In the current edition:
Officers ReportsAnnual Sound Competition Results
The Early DaysMemories and Reflections
ResearchBritish Birds: 1970 - 2016
Man-made noise: How birds cope
Equipment & TechniqueWildlife Recording for £50
Figure of 8 Microphones & MS
Bugging a Nest Box
An Introduction to Ambisonics
Comparing Ambisonic Microphones
Local Meeting ReportsBurnham Deepdale, Norfolk
Wicken Fen, East Anglia
FeaturesMore than Machair: the Hebrides
Green Grass of Far-Flung Places
Is Birdsong Music?
The Melodious Blackbird
The Puzzle of Vocal Mimicry
Mimicry of the Barn Swallow
Wildlife Sound Records
TraveloguesMyanmar - a Travellerís Tales
Recording Expedition to Senegal
Regular ColumnsWhere to Record - Gorple Reservoir
Letter from Utopia
Notes from the British Library
Dispatches from America
WSRS membership Survey
Forthcoming Meetings & Events
Spring 2018 Edition
50th Anniversary Edition 1968 - 2018
The latest edition of the journal should have dropped through the letterboxes of UK members almost fifty years to the day after the Society was first formed, at its inaugural meeting over the weekend of 30 and 31 March 1968. We are therefore pleased to be able to bring you several pieces specially penned for this golden jubilee edition, including one by John Burton, the Societyís first chairman, which brings a new perspective on the events which led to the formation of WSRS and developments in the years thereafter, including the close links at the time with the BBC Natural History Unit. The journal also profiles one of the key founding members, Richard Margoschis, and includes a reprint of an article he wrote in 1984 on Recording Natural History Sounds, which presents an interesting portal on the equipment and techniques in use at that time.
Many things have changed over the last half century and it has been fascinating to look back through the archives during the preparation of this special 50th anniversary edition of Wildlife Sound. We have witnessed dramatic advances which could surely not have been anticipated by the founding members, back in 1968. The technology now used for editing our recordings, the use of highly portable, low-cost, solid state digital recording equipment, the software used to analyse the sounds of whole ecosystems; these were then the stuff of Star Trek.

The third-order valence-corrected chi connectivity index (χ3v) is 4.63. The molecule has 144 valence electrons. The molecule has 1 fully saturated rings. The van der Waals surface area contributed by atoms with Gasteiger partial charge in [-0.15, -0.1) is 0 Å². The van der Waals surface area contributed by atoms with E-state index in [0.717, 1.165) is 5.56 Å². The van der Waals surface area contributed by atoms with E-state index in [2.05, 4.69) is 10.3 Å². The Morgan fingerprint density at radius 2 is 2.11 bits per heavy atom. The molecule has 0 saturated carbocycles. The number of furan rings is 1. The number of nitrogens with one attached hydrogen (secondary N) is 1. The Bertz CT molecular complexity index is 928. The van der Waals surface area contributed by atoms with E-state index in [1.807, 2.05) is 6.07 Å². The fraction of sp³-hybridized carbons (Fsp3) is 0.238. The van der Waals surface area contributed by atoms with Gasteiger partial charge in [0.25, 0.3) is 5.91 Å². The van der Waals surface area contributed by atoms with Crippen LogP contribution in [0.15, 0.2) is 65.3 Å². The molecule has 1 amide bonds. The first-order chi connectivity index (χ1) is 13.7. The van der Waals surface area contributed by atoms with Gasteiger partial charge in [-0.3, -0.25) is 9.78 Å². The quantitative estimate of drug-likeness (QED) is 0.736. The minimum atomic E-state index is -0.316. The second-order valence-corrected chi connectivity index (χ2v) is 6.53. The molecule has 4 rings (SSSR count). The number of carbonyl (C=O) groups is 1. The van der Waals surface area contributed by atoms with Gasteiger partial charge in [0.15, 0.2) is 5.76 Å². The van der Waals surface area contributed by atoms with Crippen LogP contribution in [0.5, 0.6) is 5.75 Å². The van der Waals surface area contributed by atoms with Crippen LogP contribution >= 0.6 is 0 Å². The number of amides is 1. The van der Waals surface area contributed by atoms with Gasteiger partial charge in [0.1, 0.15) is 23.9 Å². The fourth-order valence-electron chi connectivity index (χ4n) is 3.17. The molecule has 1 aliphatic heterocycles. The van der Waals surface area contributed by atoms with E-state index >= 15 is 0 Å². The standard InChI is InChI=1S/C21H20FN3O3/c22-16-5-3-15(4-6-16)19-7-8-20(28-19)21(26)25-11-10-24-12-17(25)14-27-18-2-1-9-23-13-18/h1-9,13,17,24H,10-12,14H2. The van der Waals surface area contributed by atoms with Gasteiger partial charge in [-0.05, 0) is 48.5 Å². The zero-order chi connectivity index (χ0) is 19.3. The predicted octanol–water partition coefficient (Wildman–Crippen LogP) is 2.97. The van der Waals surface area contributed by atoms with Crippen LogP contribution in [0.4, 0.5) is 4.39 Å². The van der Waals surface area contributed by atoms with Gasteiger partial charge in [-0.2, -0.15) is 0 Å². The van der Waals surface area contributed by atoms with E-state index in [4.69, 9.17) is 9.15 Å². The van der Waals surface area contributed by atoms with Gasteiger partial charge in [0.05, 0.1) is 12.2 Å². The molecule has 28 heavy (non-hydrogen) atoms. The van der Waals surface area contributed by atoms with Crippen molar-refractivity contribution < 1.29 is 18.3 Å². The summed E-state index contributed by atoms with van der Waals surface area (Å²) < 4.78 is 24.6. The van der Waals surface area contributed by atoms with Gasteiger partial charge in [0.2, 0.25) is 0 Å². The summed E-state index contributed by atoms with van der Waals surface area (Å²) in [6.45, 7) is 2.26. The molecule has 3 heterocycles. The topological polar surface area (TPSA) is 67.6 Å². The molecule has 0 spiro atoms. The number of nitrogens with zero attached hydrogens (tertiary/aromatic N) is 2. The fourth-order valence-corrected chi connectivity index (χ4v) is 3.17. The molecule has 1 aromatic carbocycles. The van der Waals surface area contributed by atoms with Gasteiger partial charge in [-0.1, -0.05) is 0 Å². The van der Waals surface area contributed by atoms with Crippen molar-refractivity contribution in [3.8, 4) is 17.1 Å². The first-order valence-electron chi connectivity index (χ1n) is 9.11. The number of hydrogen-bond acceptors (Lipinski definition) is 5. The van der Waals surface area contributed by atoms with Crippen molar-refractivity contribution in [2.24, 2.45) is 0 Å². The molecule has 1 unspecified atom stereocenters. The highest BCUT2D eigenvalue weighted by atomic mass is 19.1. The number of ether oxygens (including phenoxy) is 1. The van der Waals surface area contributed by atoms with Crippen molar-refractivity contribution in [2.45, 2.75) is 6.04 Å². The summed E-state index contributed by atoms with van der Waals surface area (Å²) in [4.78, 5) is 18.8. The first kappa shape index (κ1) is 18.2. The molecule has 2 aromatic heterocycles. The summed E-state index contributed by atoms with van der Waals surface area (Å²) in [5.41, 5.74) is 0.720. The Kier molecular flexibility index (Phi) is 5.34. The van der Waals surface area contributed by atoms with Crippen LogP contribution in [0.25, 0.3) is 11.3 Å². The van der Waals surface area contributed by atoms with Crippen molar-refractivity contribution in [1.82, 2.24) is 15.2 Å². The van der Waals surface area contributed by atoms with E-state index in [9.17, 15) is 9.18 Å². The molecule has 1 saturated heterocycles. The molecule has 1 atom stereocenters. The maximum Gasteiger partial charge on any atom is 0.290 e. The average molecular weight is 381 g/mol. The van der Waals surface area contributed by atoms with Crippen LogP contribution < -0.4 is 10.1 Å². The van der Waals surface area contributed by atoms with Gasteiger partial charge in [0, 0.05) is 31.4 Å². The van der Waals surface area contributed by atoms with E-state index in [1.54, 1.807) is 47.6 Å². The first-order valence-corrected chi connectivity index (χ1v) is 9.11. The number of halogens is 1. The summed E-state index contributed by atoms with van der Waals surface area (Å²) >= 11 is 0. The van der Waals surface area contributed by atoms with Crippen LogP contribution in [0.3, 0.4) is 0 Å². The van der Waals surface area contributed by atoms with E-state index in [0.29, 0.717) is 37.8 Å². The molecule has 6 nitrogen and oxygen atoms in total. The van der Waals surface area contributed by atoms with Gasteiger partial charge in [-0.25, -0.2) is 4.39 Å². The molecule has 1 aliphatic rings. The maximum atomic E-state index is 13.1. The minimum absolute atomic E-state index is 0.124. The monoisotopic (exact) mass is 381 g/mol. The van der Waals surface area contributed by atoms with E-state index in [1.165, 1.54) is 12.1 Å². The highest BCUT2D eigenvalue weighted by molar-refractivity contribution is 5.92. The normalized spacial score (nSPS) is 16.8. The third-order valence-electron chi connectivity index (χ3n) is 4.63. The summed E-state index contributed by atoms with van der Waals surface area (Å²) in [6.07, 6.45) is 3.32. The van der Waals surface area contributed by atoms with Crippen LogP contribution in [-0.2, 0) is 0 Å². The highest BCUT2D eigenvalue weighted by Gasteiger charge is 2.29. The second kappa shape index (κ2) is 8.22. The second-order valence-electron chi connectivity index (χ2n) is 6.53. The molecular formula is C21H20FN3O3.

One thing, however, that has not changed significantly is something which is surely the most important part of what we practise, and that is fieldcraft. Richard Margoschis himself used to observe that recording wildlife was a matter of luck. He would point out that one had no control over the ìtalentî in our huge, open-air studio, and the best laid plans could come to nothing. But whilst there were no certainties, he held that the skill of the wildlife recordist was to push the odds as far as possible in his or her favour, so that when luck came, he or she was ready. That requires fieldcraft - thoroughly knowing oneís subject, anticipating behaviour, placing microphones in the best spot, being there at the best time, etc. In short, it is about being a skilled naturalist - and there is no substitute for that. So, as we reflect on what has changed, reading in this edition of budget recorders, ambisonic recording, and travels and adventures in distant places which were hardly accessible 50 years ago, we may reflect and even take reassurance that the core of our craft remains the same.
The Spring 2018 journal is the largest ever released, running to 94 pages cover-to-cover. Although we look back, we have not done so at the expense of a full package of current material, and take you far and wide in terms of behaviour, location and technique; hopefully offering something for all interests.